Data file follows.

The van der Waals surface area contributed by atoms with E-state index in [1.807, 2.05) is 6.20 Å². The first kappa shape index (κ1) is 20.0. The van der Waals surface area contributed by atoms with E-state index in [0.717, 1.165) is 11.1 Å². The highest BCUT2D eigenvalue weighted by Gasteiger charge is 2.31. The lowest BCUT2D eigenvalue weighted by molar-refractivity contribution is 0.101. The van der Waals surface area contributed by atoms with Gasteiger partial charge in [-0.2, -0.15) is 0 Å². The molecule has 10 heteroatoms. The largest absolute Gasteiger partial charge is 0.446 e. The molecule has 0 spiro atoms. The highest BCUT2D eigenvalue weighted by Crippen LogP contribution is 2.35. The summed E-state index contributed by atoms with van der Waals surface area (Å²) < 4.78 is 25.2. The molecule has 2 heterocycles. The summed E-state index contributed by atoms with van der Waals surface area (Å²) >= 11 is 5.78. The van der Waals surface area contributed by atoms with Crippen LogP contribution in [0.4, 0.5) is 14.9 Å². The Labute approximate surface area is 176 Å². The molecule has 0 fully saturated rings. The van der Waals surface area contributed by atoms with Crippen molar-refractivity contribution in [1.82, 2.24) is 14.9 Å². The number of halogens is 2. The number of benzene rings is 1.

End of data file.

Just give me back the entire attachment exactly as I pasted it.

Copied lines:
The van der Waals surface area contributed by atoms with E-state index in [1.807, 2.05) is 6.20 Å². The first kappa shape index (κ1) is 20.0. The van der Waals surface area contributed by atoms with E-state index in [0.717, 1.165) is 11.1 Å². The highest BCUT2D eigenvalue weighted by Gasteiger charge is 2.31. The lowest BCUT2D eigenvalue weighted by molar-refractivity contribution is 0.101. The van der Waals surface area contributed by atoms with Gasteiger partial charge in [-0.2, -0.15) is 0 Å². The molecule has 10 heteroatoms. The largest absolute Gasteiger partial charge is 0.446 e. The molecule has 0 spiro atoms. The highest BCUT2D eigenvalue weighted by Crippen LogP contribution is 2.35. The summed E-state index contributed by atoms with van der Waals surface area (Å²) < 4.78 is 25.2. The molecule has 2 heterocycles. The summed E-state index contributed by atoms with van der Waals surface area (Å²) >= 11 is 5.78. The van der Waals surface area contributed by atoms with Crippen LogP contribution in [0.4, 0.5) is 14.9 Å². The Labute approximate surface area is 176 Å². The molecule has 0 fully saturated rings. The van der Waals surface area contributed by atoms with Crippen molar-refractivity contribution in [1.82, 2.24) is 14.9 Å². The number of halogens is 2. The number of benzene rings is 1.